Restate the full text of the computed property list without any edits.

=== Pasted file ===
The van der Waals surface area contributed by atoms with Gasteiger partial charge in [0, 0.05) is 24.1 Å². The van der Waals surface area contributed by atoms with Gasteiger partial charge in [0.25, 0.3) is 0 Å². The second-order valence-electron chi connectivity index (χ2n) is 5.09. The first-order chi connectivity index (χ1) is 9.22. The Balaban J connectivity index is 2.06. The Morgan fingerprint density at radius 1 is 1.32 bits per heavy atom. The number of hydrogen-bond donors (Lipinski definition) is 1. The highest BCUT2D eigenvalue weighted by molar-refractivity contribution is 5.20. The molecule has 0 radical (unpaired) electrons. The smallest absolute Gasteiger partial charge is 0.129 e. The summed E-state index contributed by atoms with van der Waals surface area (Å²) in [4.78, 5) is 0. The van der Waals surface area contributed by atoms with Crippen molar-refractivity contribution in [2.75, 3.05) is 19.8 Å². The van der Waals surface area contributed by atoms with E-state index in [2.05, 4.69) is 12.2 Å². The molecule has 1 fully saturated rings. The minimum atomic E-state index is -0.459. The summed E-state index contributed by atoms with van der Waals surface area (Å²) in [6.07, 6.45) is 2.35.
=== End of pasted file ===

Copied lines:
The van der Waals surface area contributed by atoms with Gasteiger partial charge in [0, 0.05) is 24.1 Å². The van der Waals surface area contributed by atoms with Gasteiger partial charge in [0.25, 0.3) is 0 Å². The second-order valence-electron chi connectivity index (χ2n) is 5.09. The first-order chi connectivity index (χ1) is 9.22. The Balaban J connectivity index is 2.06. The Morgan fingerprint density at radius 1 is 1.32 bits per heavy atom. The number of hydrogen-bond donors (Lipinski definition) is 1. The highest BCUT2D eigenvalue weighted by molar-refractivity contribution is 5.20. The molecule has 0 radical (unpaired) electrons. The smallest absolute Gasteiger partial charge is 0.129 e. The summed E-state index contributed by atoms with van der Waals surface area (Å²) in [4.78, 5) is 0. The van der Waals surface area contributed by atoms with Crippen molar-refractivity contribution in [2.75, 3.05) is 19.8 Å². The van der Waals surface area contributed by atoms with E-state index in [2.05, 4.69) is 12.2 Å². The molecule has 1 fully saturated rings. The minimum atomic E-state index is -0.459. The summed E-state index contributed by atoms with van der Waals surface area (Å²) in [6.07, 6.45) is 2.35.